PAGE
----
Lifestyle Health and Wellbeing 07 Oct 2022 Rebooting emotion no ...

Rebooting emotion norms: Laver Cup shows the way

DECCAN CHRONICLE. | VIKRAM SHARMA
Published Oct 8, 2022, 12:00 am IST
Updated Oct 8, 2022, 12:00 am IST
Tennis greats Roger Federer and Rafael Nadal. (Photo: Twitter)
 Tennis greats Roger Federer and Rafael Nadal. (Photo: Twitter)

A brief handshake or a warm hug is what most straight men limit themselves to, be it a get-together with friends or business meetings. The drill is the same while meeting people during sad or emotional moments.

Holding each other’s hands — whatever be the occasion — is not considered masculine, or so people think. If some men do so, they are ridiculed.

So when Tennis greats Roger Federer and Rafael Nadal sat there, side by side and tearful while holding each other’s hands — the two very classy men, both on and off the courts, sent across a message, rather unintentionally — that men too can get expressive when emotional, even if the world is watching them.

While various studies have shown that men are as emotional as women, it is also true that men who show emotions are often seen as weak. In general, women tend to be more expressive than men, who are believed to express restrictive emotionality.

“In sports, when a men’s team triumphs such as in the World Cup tournament, whether a team loses in the final or wins, tears can often be seen in the players’ eyes. It suggests men also cry be it in sorrow or happiness. In fact, it is perfectly fine to show emotions even if you are a man. And this is certainly, not any stigma or taboo. But, times are changing, so are some of the attributes, and as they say real men do cry,” says relationship expert Shivani Misri Sadhoo.

The term restrictive emotionality is usually, associated with men, the ways in which men generally, cope with their feelings. It states that men tend to lace up the majority of their feelings, a phenomenon called “restrictive emotionality.”

“Men are not at all supposed to display any emotional feelings particularly shedding tears or showing affection openly. If they do, they will be seen as a weak person. Thus, mostly this sort of upbringing forces men not to show any sign of emotional turmoil or excitement,” she says.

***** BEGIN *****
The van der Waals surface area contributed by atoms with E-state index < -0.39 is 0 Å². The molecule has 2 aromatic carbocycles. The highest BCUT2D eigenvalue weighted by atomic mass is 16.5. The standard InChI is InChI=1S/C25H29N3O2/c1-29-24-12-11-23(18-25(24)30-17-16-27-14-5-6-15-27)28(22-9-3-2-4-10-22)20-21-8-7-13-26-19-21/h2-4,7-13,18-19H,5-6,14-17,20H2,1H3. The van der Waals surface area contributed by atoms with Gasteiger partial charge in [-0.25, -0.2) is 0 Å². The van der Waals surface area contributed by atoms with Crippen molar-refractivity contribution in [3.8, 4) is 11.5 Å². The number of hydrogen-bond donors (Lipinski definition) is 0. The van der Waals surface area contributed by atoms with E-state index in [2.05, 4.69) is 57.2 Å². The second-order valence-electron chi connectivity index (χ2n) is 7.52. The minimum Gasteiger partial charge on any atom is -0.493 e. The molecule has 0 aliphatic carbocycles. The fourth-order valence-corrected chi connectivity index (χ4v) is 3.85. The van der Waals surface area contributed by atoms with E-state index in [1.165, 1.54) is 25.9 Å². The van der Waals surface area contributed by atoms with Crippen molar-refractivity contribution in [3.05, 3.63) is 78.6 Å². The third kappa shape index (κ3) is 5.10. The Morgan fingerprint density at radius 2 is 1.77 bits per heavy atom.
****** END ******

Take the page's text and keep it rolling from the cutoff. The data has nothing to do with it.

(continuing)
It is this stoic attribute that leads to strict control of pain, grief, and vulnerable feelings in men. “In fact, certain health issues crop up in men due to the suppression of emotional feelings for a longer time,” adds Sadhoo.

In several households, irrespective of country or culture, men, right from their childhood are taught that men are supposed to be strong and show any signs of emotional aspect specifically shedding tears or crying and even displaying affection and excitement makes them appear weaker.

A psychic healer and author Tamanna C feels that expression of one’s vulnerability has nothing to do with gender. “While it might be a feminine trait to be vocal about one’s emotions, we must remember that even men do have feminine energies and there are plenty of them who are in touch with their feminine side, just like there are women who are in touch with their masculine side,” she explains.

It’s a healthy balance for a man to be connected to his feminine side and expressing his vulnerability. “It doesn’t make them any less of a man. Infact it only makes them more kind, compassionate and empathetic towards one's own self and others,” says Tamanna.

Also, many feel that it is a myth that women are more emotional than men.  In fact, men are equally emotional as women as per the study’s author Adrian Beltz, Assistant Professor of Psychology, University of Michigan. In simple words, it is not that men are born with restrictive emotionality and those traits of showing emotions is an act made for women.

Some psychological research suggests that these differences stem primarily from cultural expectations of femininity and masculinity.

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